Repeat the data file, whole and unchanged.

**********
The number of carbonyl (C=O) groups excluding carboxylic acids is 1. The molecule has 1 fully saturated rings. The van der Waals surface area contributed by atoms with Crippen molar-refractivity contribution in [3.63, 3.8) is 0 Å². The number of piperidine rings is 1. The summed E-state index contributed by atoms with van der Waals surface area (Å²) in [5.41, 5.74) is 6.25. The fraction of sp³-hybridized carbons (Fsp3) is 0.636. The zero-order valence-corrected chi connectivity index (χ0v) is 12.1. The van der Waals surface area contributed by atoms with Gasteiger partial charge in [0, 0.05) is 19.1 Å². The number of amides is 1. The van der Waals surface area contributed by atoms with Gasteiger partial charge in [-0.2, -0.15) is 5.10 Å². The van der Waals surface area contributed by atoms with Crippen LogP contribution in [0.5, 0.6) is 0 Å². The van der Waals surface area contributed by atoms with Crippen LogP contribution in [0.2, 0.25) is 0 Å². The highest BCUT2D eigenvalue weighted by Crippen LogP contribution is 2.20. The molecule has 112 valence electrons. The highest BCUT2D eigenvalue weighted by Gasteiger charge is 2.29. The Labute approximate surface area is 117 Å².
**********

The number of carbonyl (C=O) groups excluding carboxylic acids is 1. The molecule has 1 fully saturated rings. The van der Waals surface area contributed by atoms with Crippen molar-refractivity contribution in [3.63, 3.8) is 0 Å². The number of piperidine rings is 1. The summed E-state index contributed by atoms with van der Waals surface area (Å²) in [5.41, 5.74) is 6.25. The fraction of sp³-hybridized carbons (Fsp3) is 0.636. The zero-order valence-corrected chi connectivity index (χ0v) is 12.1. The van der Waals surface area contributed by atoms with Gasteiger partial charge in [0, 0.05) is 19.1 Å². The number of amides is 1. The van der Waals surface area contributed by atoms with Gasteiger partial charge in [-0.2, -0.15) is 5.10 Å². The van der Waals surface area contributed by atoms with Crippen LogP contribution in [0.5, 0.6) is 0 Å². The van der Waals surface area contributed by atoms with Crippen LogP contribution in [0.2, 0.25) is 0 Å². The highest BCUT2D eigenvalue weighted by Crippen LogP contribution is 2.20. The molecule has 112 valence electrons. The highest BCUT2D eigenvalue weighted by Gasteiger charge is 2.29. The Labute approximate surface area is 117 Å².